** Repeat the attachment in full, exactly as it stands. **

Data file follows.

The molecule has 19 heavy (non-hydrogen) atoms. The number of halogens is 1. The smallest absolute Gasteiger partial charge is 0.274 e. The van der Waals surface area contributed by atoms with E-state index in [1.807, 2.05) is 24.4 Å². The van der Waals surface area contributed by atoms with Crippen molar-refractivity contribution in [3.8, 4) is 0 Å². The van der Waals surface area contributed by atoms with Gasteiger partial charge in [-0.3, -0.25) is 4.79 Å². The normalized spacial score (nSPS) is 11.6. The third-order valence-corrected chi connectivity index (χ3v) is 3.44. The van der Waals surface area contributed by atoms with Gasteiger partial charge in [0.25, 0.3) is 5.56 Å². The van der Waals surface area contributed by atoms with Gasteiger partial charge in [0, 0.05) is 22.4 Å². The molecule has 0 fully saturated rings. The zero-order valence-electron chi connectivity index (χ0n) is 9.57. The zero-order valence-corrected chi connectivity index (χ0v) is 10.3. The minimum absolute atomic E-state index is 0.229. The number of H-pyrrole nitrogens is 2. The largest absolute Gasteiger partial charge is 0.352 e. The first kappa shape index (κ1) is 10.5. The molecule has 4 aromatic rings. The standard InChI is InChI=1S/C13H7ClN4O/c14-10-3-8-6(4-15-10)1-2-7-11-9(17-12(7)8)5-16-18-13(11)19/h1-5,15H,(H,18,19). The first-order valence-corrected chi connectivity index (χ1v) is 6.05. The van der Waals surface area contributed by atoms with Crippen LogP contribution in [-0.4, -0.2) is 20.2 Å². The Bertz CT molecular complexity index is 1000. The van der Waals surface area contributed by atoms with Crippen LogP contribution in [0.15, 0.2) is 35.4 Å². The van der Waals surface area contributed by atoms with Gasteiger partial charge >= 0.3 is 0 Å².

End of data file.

The molecule has 19 heavy (non-hydrogen) atoms. The number of halogens is 1. The smallest absolute Gasteiger partial charge is 0.274 e. The van der Waals surface area contributed by atoms with E-state index in [1.807, 2.05) is 24.4 Å². The van der Waals surface area contributed by atoms with Crippen molar-refractivity contribution in [3.8, 4) is 0 Å². The van der Waals surface area contributed by atoms with Gasteiger partial charge in [-0.3, -0.25) is 4.79 Å². The normalized spacial score (nSPS) is 11.6. The third-order valence-corrected chi connectivity index (χ3v) is 3.44. The van der Waals surface area contributed by atoms with Gasteiger partial charge in [0.25, 0.3) is 5.56 Å². The van der Waals surface area contributed by atoms with Gasteiger partial charge in [0, 0.05) is 22.4 Å². The molecule has 0 fully saturated rings. The zero-order valence-electron chi connectivity index (χ0n) is 9.57. The zero-order valence-corrected chi connectivity index (χ0v) is 10.3. The minimum absolute atomic E-state index is 0.229. The number of H-pyrrole nitrogens is 2. The largest absolute Gasteiger partial charge is 0.352 e. The first kappa shape index (κ1) is 10.5. The molecule has 4 aromatic rings. The standard InChI is InChI=1S/C13H7ClN4O/c14-10-3-8-6(4-15-10)1-2-7-11-9(17-12(7)8)5-16-18-13(11)19/h1-5,15H,(H,18,19). The first-order valence-corrected chi connectivity index (χ1v) is 6.05. The van der Waals surface area contributed by atoms with Crippen LogP contribution in [-0.4, -0.2) is 20.2 Å². The Bertz CT molecular complexity index is 1000. The van der Waals surface area contributed by atoms with Crippen LogP contribution in [0.15, 0.2) is 35.4 Å². The van der Waals surface area contributed by atoms with Gasteiger partial charge >= 0.3 is 0 Å².